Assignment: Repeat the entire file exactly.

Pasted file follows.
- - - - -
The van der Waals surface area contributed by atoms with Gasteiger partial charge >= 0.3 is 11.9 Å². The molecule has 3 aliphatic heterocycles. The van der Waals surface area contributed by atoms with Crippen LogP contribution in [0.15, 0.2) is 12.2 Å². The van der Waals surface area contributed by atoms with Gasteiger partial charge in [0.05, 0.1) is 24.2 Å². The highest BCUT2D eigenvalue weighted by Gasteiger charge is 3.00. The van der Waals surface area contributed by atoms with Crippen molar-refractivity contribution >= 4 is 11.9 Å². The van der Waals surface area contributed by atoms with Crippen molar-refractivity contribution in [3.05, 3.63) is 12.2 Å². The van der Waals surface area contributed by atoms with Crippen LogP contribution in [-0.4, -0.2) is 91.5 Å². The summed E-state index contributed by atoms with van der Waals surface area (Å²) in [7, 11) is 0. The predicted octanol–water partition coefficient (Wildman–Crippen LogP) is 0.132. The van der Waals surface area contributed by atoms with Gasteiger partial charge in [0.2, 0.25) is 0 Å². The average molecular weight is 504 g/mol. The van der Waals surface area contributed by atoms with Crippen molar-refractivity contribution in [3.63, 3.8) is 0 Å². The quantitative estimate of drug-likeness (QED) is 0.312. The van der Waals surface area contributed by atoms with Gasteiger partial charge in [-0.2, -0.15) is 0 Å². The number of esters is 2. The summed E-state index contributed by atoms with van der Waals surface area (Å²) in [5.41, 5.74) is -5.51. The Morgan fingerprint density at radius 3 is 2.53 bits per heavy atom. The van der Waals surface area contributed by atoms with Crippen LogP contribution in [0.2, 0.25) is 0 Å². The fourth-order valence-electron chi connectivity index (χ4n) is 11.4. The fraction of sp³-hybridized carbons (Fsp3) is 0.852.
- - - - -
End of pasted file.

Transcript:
The van der Waals surface area contributed by atoms with Gasteiger partial charge >= 0.3 is 11.9 Å². The molecule has 3 aliphatic heterocycles. The van der Waals surface area contributed by atoms with Crippen LogP contribution in [0.15, 0.2) is 12.2 Å². The van der Waals surface area contributed by atoms with Gasteiger partial charge in [0.05, 0.1) is 24.2 Å². The highest BCUT2D eigenvalue weighted by Gasteiger charge is 3.00. The van der Waals surface area contributed by atoms with Crippen molar-refractivity contribution >= 4 is 11.9 Å². The van der Waals surface area contributed by atoms with Crippen molar-refractivity contribution in [3.05, 3.63) is 12.2 Å². The van der Waals surface area contributed by atoms with Crippen LogP contribution in [-0.4, -0.2) is 91.5 Å². The summed E-state index contributed by atoms with van der Waals surface area (Å²) in [7, 11) is 0. The predicted octanol–water partition coefficient (Wildman–Crippen LogP) is 0.132. The van der Waals surface area contributed by atoms with Gasteiger partial charge in [0.2, 0.25) is 0 Å². The average molecular weight is 504 g/mol. The van der Waals surface area contributed by atoms with Crippen molar-refractivity contribution in [3.63, 3.8) is 0 Å². The quantitative estimate of drug-likeness (QED) is 0.312. The van der Waals surface area contributed by atoms with Gasteiger partial charge in [-0.2, -0.15) is 0 Å². The number of esters is 2. The summed E-state index contributed by atoms with van der Waals surface area (Å²) in [5.41, 5.74) is -5.51. The Morgan fingerprint density at radius 3 is 2.53 bits per heavy atom. The van der Waals surface area contributed by atoms with Crippen LogP contribution in [0.2, 0.25) is 0 Å². The fourth-order valence-electron chi connectivity index (χ4n) is 11.4. The fraction of sp³-hybridized carbons (Fsp3) is 0.852.